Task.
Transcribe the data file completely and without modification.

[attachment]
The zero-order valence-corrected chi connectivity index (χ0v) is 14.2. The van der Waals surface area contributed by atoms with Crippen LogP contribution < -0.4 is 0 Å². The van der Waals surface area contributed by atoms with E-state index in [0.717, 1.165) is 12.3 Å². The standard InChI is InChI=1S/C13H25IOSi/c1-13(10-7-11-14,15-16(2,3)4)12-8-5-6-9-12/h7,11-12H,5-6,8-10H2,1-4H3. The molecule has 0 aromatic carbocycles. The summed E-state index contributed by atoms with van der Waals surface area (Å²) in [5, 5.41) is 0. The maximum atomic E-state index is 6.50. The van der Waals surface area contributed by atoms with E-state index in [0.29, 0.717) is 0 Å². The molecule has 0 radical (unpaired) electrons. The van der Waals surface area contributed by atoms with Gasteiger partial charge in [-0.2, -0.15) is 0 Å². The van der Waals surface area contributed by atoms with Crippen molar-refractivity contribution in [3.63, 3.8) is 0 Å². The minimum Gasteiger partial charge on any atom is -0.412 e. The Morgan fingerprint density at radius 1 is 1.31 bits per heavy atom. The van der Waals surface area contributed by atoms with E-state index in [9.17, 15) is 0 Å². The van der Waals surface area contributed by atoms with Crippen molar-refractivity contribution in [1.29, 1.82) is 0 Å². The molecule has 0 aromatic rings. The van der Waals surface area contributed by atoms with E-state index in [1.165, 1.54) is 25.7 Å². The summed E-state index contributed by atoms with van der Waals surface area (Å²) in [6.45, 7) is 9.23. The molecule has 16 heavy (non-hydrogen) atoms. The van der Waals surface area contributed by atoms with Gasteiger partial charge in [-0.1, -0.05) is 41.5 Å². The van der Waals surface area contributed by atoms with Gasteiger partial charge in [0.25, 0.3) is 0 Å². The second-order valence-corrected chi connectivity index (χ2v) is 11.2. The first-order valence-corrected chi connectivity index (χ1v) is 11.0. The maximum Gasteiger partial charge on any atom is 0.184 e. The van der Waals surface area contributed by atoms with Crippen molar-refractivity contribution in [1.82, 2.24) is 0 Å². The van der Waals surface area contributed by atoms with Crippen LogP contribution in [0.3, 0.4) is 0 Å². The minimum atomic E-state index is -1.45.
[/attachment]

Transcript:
The zero-order valence-corrected chi connectivity index (χ0v) is 14.2. The van der Waals surface area contributed by atoms with Crippen LogP contribution < -0.4 is 0 Å². The van der Waals surface area contributed by atoms with E-state index in [0.717, 1.165) is 12.3 Å². The standard InChI is InChI=1S/C13H25IOSi/c1-13(10-7-11-14,15-16(2,3)4)12-8-5-6-9-12/h7,11-12H,5-6,8-10H2,1-4H3. The molecule has 0 aromatic carbocycles. The summed E-state index contributed by atoms with van der Waals surface area (Å²) in [5, 5.41) is 0. The maximum atomic E-state index is 6.50. The van der Waals surface area contributed by atoms with E-state index in [0.29, 0.717) is 0 Å². The molecule has 0 radical (unpaired) electrons. The van der Waals surface area contributed by atoms with Gasteiger partial charge in [-0.2, -0.15) is 0 Å². The van der Waals surface area contributed by atoms with Crippen molar-refractivity contribution in [3.63, 3.8) is 0 Å². The minimum Gasteiger partial charge on any atom is -0.412 e. The Morgan fingerprint density at radius 1 is 1.31 bits per heavy atom. The van der Waals surface area contributed by atoms with E-state index in [9.17, 15) is 0 Å². The van der Waals surface area contributed by atoms with Crippen molar-refractivity contribution in [1.29, 1.82) is 0 Å². The molecule has 0 aromatic rings. The van der Waals surface area contributed by atoms with E-state index in [1.165, 1.54) is 25.7 Å². The summed E-state index contributed by atoms with van der Waals surface area (Å²) in [6.45, 7) is 9.23. The molecule has 16 heavy (non-hydrogen) atoms. The van der Waals surface area contributed by atoms with Gasteiger partial charge in [-0.1, -0.05) is 41.5 Å². The van der Waals surface area contributed by atoms with Gasteiger partial charge in [0.25, 0.3) is 0 Å². The second-order valence-corrected chi connectivity index (χ2v) is 11.2. The first-order valence-corrected chi connectivity index (χ1v) is 11.0. The maximum Gasteiger partial charge on any atom is 0.184 e. The van der Waals surface area contributed by atoms with Crippen molar-refractivity contribution in [1.82, 2.24) is 0 Å². The van der Waals surface area contributed by atoms with Crippen LogP contribution in [0.3, 0.4) is 0 Å². The minimum atomic E-state index is -1.45.